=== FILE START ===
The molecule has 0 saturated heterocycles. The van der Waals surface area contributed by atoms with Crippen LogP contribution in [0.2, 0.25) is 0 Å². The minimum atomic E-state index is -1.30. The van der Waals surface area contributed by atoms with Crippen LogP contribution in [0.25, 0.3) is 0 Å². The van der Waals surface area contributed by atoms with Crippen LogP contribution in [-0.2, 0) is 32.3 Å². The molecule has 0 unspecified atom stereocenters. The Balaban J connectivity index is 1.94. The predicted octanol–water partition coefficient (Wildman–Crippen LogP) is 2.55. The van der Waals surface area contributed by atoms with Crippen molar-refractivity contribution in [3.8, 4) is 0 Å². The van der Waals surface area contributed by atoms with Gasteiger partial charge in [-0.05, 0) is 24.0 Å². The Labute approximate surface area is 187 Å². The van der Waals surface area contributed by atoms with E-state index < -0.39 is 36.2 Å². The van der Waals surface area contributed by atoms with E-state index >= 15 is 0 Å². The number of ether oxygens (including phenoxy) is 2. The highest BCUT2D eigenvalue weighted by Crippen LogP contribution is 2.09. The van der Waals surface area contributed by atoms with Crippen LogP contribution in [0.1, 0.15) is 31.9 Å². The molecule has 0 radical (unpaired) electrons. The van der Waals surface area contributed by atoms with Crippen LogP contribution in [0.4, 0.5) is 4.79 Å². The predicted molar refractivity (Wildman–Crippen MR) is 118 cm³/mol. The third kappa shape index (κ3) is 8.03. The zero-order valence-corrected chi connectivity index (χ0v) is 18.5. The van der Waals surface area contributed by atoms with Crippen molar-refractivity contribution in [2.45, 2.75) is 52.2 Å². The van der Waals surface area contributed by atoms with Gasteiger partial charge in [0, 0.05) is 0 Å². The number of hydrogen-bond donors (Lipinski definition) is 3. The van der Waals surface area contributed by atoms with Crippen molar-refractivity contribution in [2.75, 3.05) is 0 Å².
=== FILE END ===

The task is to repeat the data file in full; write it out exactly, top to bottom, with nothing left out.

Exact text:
The molecule has 0 saturated heterocycles. The van der Waals surface area contributed by atoms with Crippen LogP contribution in [0.2, 0.25) is 0 Å². The minimum atomic E-state index is -1.30. The van der Waals surface area contributed by atoms with Crippen LogP contribution in [0.25, 0.3) is 0 Å². The van der Waals surface area contributed by atoms with Crippen LogP contribution in [-0.2, 0) is 32.3 Å². The molecule has 0 unspecified atom stereocenters. The Balaban J connectivity index is 1.94. The predicted octanol–water partition coefficient (Wildman–Crippen LogP) is 2.55. The van der Waals surface area contributed by atoms with Crippen molar-refractivity contribution in [3.8, 4) is 0 Å². The van der Waals surface area contributed by atoms with Gasteiger partial charge in [-0.05, 0) is 24.0 Å². The Labute approximate surface area is 187 Å². The van der Waals surface area contributed by atoms with E-state index < -0.39 is 36.2 Å². The van der Waals surface area contributed by atoms with E-state index >= 15 is 0 Å². The number of ether oxygens (including phenoxy) is 2. The highest BCUT2D eigenvalue weighted by Crippen LogP contribution is 2.09. The van der Waals surface area contributed by atoms with Crippen LogP contribution in [0.1, 0.15) is 31.9 Å². The molecule has 0 radical (unpaired) electrons. The van der Waals surface area contributed by atoms with Crippen LogP contribution in [0.4, 0.5) is 4.79 Å². The predicted molar refractivity (Wildman–Crippen MR) is 118 cm³/mol. The third kappa shape index (κ3) is 8.03. The zero-order valence-corrected chi connectivity index (χ0v) is 18.5. The van der Waals surface area contributed by atoms with Crippen molar-refractivity contribution in [2.45, 2.75) is 52.2 Å². The van der Waals surface area contributed by atoms with Gasteiger partial charge in [0, 0.05) is 0 Å². The number of hydrogen-bond donors (Lipinski definition) is 3. The van der Waals surface area contributed by atoms with Crippen molar-refractivity contribution in [2.75, 3.05) is 0 Å².